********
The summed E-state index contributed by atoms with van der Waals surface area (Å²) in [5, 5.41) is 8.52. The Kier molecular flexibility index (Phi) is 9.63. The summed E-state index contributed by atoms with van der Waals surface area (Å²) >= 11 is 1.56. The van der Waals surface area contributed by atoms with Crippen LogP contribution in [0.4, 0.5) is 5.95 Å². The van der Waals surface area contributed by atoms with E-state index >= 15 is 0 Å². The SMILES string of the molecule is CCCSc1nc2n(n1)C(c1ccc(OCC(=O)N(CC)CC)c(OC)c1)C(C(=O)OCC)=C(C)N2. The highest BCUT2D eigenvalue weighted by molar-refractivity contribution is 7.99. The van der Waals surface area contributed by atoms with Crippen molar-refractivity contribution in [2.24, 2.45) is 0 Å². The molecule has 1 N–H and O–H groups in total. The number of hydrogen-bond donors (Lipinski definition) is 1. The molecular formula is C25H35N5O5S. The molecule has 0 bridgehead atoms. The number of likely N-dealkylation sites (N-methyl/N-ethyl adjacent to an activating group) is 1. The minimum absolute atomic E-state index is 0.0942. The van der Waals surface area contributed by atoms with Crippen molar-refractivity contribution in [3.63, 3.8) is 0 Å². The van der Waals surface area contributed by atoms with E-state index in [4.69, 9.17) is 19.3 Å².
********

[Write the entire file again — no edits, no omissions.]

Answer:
The summed E-state index contributed by atoms with van der Waals surface area (Å²) in [5, 5.41) is 8.52. The Kier molecular flexibility index (Phi) is 9.63. The summed E-state index contributed by atoms with van der Waals surface area (Å²) >= 11 is 1.56. The van der Waals surface area contributed by atoms with Crippen LogP contribution in [0.4, 0.5) is 5.95 Å². The van der Waals surface area contributed by atoms with E-state index >= 15 is 0 Å². The SMILES string of the molecule is CCCSc1nc2n(n1)C(c1ccc(OCC(=O)N(CC)CC)c(OC)c1)C(C(=O)OCC)=C(C)N2. The highest BCUT2D eigenvalue weighted by molar-refractivity contribution is 7.99. The van der Waals surface area contributed by atoms with Crippen molar-refractivity contribution in [2.24, 2.45) is 0 Å². The molecule has 1 N–H and O–H groups in total. The number of hydrogen-bond donors (Lipinski definition) is 1. The molecular formula is C25H35N5O5S. The molecule has 0 bridgehead atoms. The number of likely N-dealkylation sites (N-methyl/N-ethyl adjacent to an activating group) is 1. The minimum absolute atomic E-state index is 0.0942. The van der Waals surface area contributed by atoms with Crippen molar-refractivity contribution in [3.63, 3.8) is 0 Å². The van der Waals surface area contributed by atoms with E-state index in [4.69, 9.17) is 19.3 Å².